Privacy laws rely on the unexamined assumption that the collection of data is not speech. That assumption is incorrect. Privacy scholars, recognizing an imminent clash between this long-held assumption and First Amendment protections of information, argue that data is different from the sort of speech the Constitution intended to protect. But they fail to articulate a meaningful distinction between data and other more traditional forms of expression. Meanwhile, First Amendment scholars have not paid sufficient attention to new technologies that automatically capture data. These technologies reopen challenging questions about what "speech" is. This Article makes two overdue contributions to the First Amendment literature. First, it argues that when the scope of First Amendment coverage is ambiguous, courts should analyze the government's motive for regulating. Second, it highlights and strengthens the strands of First Amendment theory that protect the right to create knowledge. Whenever the state regulates in order to interfere with the creation of knowledge, that regulation should draw First Amendment scrutiny. In combination, these claims show clearly why data must receive First Amendment protection. When the collection or distribution of data troubles lawmakers, it does so because data has the potential to inform and to inspire new opinions. Data privacy laws regulate minds, not technology. Thus, for all practical purposes, and in every context relevant to privacy debates, data is speech.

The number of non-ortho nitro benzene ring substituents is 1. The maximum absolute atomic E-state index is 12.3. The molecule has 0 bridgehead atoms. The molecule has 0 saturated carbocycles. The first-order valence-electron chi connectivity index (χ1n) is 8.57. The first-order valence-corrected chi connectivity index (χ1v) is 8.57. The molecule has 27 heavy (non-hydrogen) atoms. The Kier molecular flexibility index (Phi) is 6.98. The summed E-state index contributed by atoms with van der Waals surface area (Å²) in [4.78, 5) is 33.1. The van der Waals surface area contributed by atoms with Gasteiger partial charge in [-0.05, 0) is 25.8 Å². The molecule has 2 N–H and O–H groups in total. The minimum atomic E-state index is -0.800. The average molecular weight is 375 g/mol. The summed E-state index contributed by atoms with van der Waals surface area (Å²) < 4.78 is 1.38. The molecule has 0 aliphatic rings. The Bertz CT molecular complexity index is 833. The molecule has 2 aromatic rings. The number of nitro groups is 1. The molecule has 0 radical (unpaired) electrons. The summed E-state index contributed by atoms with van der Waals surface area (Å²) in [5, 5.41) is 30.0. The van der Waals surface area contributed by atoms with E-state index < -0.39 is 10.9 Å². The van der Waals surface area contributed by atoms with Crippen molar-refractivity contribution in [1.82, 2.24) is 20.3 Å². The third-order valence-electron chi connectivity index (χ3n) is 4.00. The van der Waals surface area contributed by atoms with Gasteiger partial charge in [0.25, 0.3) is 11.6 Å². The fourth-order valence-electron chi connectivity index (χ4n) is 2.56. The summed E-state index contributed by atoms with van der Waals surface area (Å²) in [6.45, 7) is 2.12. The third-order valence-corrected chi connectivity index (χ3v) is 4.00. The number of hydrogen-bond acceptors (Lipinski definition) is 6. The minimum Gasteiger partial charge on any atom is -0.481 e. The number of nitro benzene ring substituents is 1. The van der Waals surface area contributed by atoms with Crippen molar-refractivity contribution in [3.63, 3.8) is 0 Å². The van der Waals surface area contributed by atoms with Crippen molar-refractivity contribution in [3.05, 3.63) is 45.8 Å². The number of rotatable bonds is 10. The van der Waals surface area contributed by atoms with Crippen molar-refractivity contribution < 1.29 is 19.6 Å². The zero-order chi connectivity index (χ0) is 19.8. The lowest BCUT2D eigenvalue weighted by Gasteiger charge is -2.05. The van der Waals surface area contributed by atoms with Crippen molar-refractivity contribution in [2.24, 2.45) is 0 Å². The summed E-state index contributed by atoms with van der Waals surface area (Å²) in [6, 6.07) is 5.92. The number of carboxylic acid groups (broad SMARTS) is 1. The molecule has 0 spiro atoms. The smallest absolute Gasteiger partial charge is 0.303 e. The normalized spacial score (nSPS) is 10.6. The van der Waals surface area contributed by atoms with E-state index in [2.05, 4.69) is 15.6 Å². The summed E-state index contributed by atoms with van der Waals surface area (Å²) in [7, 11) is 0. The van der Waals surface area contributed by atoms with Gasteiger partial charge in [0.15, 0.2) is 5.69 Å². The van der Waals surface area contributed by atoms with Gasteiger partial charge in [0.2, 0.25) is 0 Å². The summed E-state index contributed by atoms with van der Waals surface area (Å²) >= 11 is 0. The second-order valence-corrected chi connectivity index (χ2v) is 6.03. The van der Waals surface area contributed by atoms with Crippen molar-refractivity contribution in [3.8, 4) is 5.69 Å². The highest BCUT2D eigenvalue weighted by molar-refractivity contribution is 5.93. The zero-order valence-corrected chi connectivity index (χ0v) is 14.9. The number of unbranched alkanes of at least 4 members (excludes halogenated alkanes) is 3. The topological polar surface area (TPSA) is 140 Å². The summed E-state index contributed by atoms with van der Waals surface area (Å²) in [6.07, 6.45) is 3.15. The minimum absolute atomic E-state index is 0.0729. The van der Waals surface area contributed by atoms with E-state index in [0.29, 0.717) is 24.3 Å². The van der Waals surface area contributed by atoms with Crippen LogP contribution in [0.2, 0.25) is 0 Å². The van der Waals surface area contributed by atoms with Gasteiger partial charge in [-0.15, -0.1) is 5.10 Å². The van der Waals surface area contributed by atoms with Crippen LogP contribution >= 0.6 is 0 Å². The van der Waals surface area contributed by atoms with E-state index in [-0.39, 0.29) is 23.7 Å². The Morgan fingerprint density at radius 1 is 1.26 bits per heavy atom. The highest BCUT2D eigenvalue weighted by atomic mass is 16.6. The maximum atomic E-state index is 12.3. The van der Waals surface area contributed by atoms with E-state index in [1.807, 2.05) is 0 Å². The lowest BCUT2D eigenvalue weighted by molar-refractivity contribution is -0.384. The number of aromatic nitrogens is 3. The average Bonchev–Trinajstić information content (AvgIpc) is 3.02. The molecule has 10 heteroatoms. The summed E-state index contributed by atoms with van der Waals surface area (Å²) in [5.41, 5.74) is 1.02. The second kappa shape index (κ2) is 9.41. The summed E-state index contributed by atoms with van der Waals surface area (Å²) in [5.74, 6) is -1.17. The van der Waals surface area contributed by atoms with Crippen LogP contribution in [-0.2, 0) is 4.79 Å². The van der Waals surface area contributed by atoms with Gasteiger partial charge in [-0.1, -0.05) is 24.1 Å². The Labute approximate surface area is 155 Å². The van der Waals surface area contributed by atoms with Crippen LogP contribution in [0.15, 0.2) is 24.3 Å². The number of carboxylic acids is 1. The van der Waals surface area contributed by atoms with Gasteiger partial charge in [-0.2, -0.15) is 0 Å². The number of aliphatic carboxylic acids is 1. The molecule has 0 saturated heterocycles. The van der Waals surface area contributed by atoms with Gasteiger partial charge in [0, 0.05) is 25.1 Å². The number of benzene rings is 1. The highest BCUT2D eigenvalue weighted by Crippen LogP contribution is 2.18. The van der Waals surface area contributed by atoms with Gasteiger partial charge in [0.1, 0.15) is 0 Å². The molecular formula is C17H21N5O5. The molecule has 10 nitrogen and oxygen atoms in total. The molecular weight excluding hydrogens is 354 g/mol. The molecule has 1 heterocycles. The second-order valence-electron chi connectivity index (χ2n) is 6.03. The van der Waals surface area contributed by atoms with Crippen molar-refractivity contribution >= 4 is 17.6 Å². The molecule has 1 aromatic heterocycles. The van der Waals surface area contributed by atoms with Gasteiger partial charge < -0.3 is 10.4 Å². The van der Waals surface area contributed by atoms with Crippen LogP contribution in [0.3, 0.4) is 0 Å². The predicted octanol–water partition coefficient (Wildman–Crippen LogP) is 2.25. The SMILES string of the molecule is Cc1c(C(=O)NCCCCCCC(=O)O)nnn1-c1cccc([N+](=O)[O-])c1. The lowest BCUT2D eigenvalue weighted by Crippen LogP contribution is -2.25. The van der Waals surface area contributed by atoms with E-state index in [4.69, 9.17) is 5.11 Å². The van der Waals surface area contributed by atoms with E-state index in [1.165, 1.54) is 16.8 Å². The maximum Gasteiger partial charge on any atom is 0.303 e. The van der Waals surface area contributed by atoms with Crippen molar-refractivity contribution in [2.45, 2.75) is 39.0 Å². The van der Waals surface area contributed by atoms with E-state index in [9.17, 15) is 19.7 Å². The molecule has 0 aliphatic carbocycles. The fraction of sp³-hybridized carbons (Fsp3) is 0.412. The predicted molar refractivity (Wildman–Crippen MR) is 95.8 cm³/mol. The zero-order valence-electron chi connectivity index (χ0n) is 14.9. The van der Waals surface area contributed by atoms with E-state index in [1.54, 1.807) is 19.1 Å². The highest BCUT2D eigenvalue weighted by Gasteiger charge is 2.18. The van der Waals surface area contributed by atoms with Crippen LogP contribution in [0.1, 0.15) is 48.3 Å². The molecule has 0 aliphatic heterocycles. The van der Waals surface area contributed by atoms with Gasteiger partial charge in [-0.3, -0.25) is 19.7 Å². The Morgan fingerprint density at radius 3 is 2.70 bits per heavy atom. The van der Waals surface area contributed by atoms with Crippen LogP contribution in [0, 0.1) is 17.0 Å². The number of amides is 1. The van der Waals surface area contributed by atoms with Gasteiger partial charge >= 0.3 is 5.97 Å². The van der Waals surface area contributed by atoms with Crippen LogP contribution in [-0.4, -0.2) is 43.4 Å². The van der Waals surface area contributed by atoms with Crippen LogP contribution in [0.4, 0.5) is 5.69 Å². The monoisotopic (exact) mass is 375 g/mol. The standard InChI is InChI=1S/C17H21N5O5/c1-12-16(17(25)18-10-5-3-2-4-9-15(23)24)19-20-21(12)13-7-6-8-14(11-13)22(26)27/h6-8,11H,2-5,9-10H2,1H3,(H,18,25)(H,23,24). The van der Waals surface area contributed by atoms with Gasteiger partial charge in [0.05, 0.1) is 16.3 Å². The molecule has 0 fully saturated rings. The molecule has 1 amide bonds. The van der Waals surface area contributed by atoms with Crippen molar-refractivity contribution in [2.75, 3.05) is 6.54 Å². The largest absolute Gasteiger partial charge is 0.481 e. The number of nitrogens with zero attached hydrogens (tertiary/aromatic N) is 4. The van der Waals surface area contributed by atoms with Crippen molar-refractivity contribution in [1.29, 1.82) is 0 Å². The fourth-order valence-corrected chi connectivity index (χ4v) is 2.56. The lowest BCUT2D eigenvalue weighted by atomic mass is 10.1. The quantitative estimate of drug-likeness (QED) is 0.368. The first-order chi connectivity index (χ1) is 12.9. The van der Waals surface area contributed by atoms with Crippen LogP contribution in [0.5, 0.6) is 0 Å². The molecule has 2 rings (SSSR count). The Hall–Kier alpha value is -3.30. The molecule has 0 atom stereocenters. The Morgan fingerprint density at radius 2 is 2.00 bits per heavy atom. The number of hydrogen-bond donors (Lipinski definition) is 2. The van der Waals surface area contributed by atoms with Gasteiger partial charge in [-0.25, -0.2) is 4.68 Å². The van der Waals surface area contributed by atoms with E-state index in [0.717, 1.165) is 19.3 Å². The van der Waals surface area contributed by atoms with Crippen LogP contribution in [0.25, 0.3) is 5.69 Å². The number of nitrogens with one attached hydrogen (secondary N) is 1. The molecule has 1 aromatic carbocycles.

|Original language||English (US)|
|Number of pages||64|
|Journal||Stanford Law Review|
|State||Published - 2014|
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